The Mother of St. Thérèse of Lisieux
October 2001By Joan Gormley
Sister Joan Gormley teaches Scripture at Mount St. Marys Seminary in Emmitsburg, Maryland.
Zélie Martin is no stranger to those who have read her daughter St. Thérèse of Lisieuxs autobiography, Story of a Soul. In the first chapter, the mothers voice introduces the daughter through a series of anecdotes and insights, a precious, privileged, and unique witness to the earliest days of a saint. Thanks to a series of letters Zélie Martin wrote to her daughter Pauline, when the latter was a boarder at the Visitation School in Le Mans, eyewitness testimony to Thérèses infancy and childhood exists, largely lost to the saints own memory. In writing the account of her life, it is clear that Thérèse excerpted generous portions from these letters, incorporating them into the narrative of the dawn of her life. Obviously, in allowing her mothers voice to be heard, Thérèse was also introducing her mother to readers of her autobiography. But, though Thérèse quotes her mother and recounts memories of her, the figure of Zélie Martin remains in the background and then disappears almost entirely after her death, of cancer, when her youngest child was four years old.
But one wonders. Can the figure of Zélie Martin emerge from the background? Are there sources available to allow for such an emergence? Happily, the answers are affirmative. During the years of 1863 to 1877, Zélie wrote faithfully to members of her family. Many of the extant letters were unavailable, and perhaps even unknown, to Thérèse when she began working on her autobiography. She knew and used the above-mentioned letters to her sister Pauline. But the most substantial part of the collection, published in book-form in France in the 1950s (and still unavailable in English), consists of letters Zélie wrote to her brother, Isidore, beginning from his student days in Paris and continuing to the end of her life. There are also many letters written to her sister-in-law, Céline Guerin, with whom Zélie maintained a strong friendship from the time of Célines marriage to Isidore. Zélies brother, with reluctance and with some editing of passages considered too personal and intimate, surrendered the precious collection of letters to the Carmel of Lisieux after the death of Thérèse. These letters, together with several Zélie wrote to her husband when he was away from home, comprise a collection of more than 200 letters. They constitute an invaluable witness, not only to St. Thérèse, but also to the daily life of the Martin family and the struggles of the Church in turbulent 19th-century France. They are especially invaluable for the witness they give to the life of Zélie Guerin Martin, a wife and mother whose holiness the Church has already recognized in declaring her, together with her husband, Louis Martin, to be venerable.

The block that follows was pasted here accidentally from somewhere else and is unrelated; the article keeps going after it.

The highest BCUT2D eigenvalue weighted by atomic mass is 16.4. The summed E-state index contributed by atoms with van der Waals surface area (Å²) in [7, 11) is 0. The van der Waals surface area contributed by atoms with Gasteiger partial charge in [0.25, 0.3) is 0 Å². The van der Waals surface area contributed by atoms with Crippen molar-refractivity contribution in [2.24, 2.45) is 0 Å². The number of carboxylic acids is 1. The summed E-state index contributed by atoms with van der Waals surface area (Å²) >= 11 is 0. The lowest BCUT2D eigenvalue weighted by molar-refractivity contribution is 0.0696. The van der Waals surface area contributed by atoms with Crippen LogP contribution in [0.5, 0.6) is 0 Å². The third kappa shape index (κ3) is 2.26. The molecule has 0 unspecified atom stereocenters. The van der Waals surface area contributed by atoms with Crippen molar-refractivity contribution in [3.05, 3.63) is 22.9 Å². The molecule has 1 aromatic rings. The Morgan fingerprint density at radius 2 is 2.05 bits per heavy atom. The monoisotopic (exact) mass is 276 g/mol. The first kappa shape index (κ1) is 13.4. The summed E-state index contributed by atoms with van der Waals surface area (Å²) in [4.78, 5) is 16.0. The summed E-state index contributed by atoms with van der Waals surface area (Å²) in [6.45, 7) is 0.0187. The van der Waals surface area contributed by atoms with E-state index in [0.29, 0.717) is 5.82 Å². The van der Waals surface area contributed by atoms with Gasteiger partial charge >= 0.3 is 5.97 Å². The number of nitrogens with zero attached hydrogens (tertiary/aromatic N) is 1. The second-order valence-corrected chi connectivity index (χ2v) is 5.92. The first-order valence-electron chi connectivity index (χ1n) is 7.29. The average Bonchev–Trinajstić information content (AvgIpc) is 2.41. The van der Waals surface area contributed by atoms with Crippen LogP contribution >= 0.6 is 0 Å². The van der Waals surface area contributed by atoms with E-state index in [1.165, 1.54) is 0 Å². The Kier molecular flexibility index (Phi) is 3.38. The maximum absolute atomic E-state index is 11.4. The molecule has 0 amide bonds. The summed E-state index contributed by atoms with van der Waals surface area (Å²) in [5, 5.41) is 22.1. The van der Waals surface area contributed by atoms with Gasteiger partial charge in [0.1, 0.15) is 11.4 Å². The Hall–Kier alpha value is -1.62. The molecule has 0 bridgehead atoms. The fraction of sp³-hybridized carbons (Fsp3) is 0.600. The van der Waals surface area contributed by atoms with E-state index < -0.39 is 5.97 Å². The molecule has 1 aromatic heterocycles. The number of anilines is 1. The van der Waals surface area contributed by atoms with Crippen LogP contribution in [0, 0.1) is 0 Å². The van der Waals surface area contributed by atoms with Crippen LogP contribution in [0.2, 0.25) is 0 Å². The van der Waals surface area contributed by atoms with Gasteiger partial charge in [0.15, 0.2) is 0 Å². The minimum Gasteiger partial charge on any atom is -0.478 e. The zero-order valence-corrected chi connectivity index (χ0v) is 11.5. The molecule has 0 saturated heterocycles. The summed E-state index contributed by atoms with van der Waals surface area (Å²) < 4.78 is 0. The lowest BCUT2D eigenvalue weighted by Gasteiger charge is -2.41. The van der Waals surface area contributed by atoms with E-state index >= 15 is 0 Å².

These letters can serve as our principle source for tracing the development of Zélies personal sense of her vocation within the Church. They lead us from her earliest aspirations and plans to enter religious life to her eventual vocation as wife and mother. Finally, they give us a context in which to consider the vocation of suffering in absolute abandonment to Gods will, which characterizes the whole of Zélies life and finds its most eloquent expression in her own suffering and death.
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